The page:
I took a wrong turn on my second or third day at primary school. Noticed it at some point and went back to the correct way. That started a tradition of sometimes just trying out different routes home and explore the place. My mother was not helped by the fact that I found it incredibly easy to completely loose track of time during these excursions, taking maybe an hour or a bit more rather than the regular 20 minutes.

  10. Mephane says:

    I suppose it must be the angle and slight distortion – not just at first glance, but every time I look at it that first image looks like a screenshot from a game to me. I still secretly hope you snuck that in there to see whether anyone would notice it is not an actual photograph.

  11. Disc says:

    It feels strange watching all the differences in city planning and how the houses are built compared to what you see in Finland. For the suburbia especially, the general lack of personal driveways and garages for private houses and (seemingly at least) not even communal parking lots for residents of an area/block or a bigger building. I guess street parking is more the norm in the U.S? Also, so many of those private houses basically hugging each other makes me feel claustrophobic just thinking of living there. I mean, I’ve seen some suburbs that I thought were kinda tight with space… but this trend of, for lack of a better term, jampacking houses is like nothing I’ve ever seen, at least in modern areas. There’s some “Old Town” districts in some of the bigger cities here that might come close, but that’s literally by virtue of having the old buildings and street layouts preserved from a century (or two) back.

    1. Amstrad says:

      There’s a huge amount of variety from region to region and even town to town and block to block in terms of house style and how much space is between houses and weather a house will have a driveway or garage or not. Many houses built during the early 1900’s or earlier are of the style in Shamus’s photos, mostly close together and built before cars really took off so few driveways or garages. As you get into the 40’s and 50’s suburban development really took off and you see a different style of home, all of them with driveways and garages and decently sized areas of grass covered lawn.

    2. Bubble181 says:

      Hah, I have almost the exact opposite when I see those images. Man, all those houses are *huge* And they all have yards! And they’re spaced apart! And the streets are so wide and open! Wow!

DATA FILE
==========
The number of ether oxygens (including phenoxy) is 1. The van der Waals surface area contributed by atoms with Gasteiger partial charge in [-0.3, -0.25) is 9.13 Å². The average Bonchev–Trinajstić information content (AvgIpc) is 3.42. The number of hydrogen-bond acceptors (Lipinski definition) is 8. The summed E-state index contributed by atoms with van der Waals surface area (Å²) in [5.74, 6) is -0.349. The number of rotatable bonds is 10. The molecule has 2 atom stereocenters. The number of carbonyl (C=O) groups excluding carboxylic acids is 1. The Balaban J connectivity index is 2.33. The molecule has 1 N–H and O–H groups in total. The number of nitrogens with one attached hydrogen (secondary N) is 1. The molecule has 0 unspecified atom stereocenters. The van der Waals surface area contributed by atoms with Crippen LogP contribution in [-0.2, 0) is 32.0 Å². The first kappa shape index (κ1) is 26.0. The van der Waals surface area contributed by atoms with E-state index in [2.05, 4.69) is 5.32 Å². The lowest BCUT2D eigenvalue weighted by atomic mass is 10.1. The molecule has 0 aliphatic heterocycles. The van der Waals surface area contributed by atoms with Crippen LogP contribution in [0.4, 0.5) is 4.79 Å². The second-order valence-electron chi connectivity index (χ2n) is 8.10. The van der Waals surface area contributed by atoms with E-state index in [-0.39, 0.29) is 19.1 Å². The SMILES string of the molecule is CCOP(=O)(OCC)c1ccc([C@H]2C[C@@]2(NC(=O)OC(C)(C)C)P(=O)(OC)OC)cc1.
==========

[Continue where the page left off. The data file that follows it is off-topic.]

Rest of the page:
Of course, Belgium is known for stuffing everything and everyone very close together because there’s a lot of us on a not so big piece of land.

    3. Zak McKracken says:

      I was just going to post that I felt this looked a lot more European than I had expected, but you just reminded me that “European” means a lot of different things, too :)

      Some of the buildings along the main street, particularly the Lafayette building and the court house, but also some of the houses at the beginning of the last walk, would fit right in with some larger cities in Germany. Some of the wooden houses look a little more Scandinavian to me (more precise: Sweden. The south of Sweden, that’s what I’ve seen in person). Then, there’s also the classic US style with a veranda in front and such. I also expected much fewer sidewalks but this actually looks like something I could get used to.

      About tightly packed houses: Well, have you ever seen any large City, anywhere? Whenever I see movies shot in the US (except for New York maybe) it seems like they’ve just got too much space, as all the buildings are so low, so wide, so far spaced apart, across vast areas. Butler is actually a good deal less so than I thought, although in your typical German town of similar size you’d probably have some smaller and tighter packing in the center, where most of the large and important buildings would be (churches, town hall, court and stuff), and less homogeneous residential areas. There’d be a steeper gradient between the tight parts and the loose ones. Something like this:
      (sorry, no Street view available there…)

  12. Joshua says:

    When I was that age, the place to go for close video games was called Dane Drugs. I can’t remember all that they had, but the first game they got that sucked up all my money was Gauntlet. I had saved up $8 for an upcoming vacation with my parents (in 1985), and that money *vanished*.

    It is interesting to see all of the video games from the time that aren’t in pop-culture memory anymore, but were still pretty ubiquitous back in the day (true for music, films, and other media as well, although I think video games get it worse).

    Anyone remember any of these games? I remember seeing them at a lot of the places that only had 1-2 video games, like Pizza Hut and drug stores:

    Wonder Boy
    Lethal Enforcers